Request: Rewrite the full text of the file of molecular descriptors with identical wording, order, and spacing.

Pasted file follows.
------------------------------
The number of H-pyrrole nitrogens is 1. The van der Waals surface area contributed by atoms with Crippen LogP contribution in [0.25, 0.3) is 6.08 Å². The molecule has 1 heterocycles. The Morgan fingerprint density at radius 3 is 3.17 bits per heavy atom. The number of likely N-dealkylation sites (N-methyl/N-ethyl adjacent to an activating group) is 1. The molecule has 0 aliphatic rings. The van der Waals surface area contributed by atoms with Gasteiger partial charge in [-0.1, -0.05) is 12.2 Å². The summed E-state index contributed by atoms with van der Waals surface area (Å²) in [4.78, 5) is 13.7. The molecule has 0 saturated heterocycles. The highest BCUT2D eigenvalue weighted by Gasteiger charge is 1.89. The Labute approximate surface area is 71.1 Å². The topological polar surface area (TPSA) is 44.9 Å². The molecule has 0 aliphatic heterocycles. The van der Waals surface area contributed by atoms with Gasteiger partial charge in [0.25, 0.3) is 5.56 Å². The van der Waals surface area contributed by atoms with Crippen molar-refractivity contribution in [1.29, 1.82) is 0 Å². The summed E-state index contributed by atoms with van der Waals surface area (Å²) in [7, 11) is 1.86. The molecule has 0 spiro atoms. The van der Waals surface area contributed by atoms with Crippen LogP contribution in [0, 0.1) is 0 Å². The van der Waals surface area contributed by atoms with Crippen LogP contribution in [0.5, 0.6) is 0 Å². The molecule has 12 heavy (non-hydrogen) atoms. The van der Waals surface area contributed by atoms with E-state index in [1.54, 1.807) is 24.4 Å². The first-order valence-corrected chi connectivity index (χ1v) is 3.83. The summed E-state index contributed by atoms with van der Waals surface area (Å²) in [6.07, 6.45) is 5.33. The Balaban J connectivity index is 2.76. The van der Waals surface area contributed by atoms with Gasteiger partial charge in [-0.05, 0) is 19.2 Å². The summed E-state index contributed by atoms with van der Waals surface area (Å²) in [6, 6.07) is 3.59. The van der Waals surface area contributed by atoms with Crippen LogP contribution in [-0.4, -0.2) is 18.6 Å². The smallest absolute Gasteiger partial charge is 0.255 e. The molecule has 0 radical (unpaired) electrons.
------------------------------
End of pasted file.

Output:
The number of H-pyrrole nitrogens is 1. The van der Waals surface area contributed by atoms with Crippen LogP contribution in [0.25, 0.3) is 6.08 Å². The molecule has 1 heterocycles. The Morgan fingerprint density at radius 3 is 3.17 bits per heavy atom. The number of likely N-dealkylation sites (N-methyl/N-ethyl adjacent to an activating group) is 1. The molecule has 0 aliphatic rings. The van der Waals surface area contributed by atoms with Gasteiger partial charge in [-0.1, -0.05) is 12.2 Å². The summed E-state index contributed by atoms with van der Waals surface area (Å²) in [4.78, 5) is 13.7. The molecule has 0 saturated heterocycles. The highest BCUT2D eigenvalue weighted by Gasteiger charge is 1.89. The Labute approximate surface area is 71.1 Å². The topological polar surface area (TPSA) is 44.9 Å². The molecule has 0 aliphatic heterocycles. The van der Waals surface area contributed by atoms with Gasteiger partial charge in [0.25, 0.3) is 5.56 Å². The van der Waals surface area contributed by atoms with Crippen molar-refractivity contribution in [1.29, 1.82) is 0 Å². The summed E-state index contributed by atoms with van der Waals surface area (Å²) in [7, 11) is 1.86. The molecule has 0 spiro atoms. The van der Waals surface area contributed by atoms with Crippen LogP contribution in [0, 0.1) is 0 Å². The van der Waals surface area contributed by atoms with Crippen LogP contribution in [0.5, 0.6) is 0 Å². The molecule has 12 heavy (non-hydrogen) atoms. The van der Waals surface area contributed by atoms with E-state index in [1.54, 1.807) is 24.4 Å². The first-order valence-corrected chi connectivity index (χ1v) is 3.83. The summed E-state index contributed by atoms with van der Waals surface area (Å²) in [6.07, 6.45) is 5.33. The Balaban J connectivity index is 2.76. The van der Waals surface area contributed by atoms with Gasteiger partial charge in [-0.05, 0) is 19.2 Å². The summed E-state index contributed by atoms with van der Waals surface area (Å²) in [6, 6.07) is 3.59. The van der Waals surface area contributed by atoms with Crippen LogP contribution in [-0.4, -0.2) is 18.6 Å². The smallest absolute Gasteiger partial charge is 0.255 e. The molecule has 0 radical (unpaired) electrons.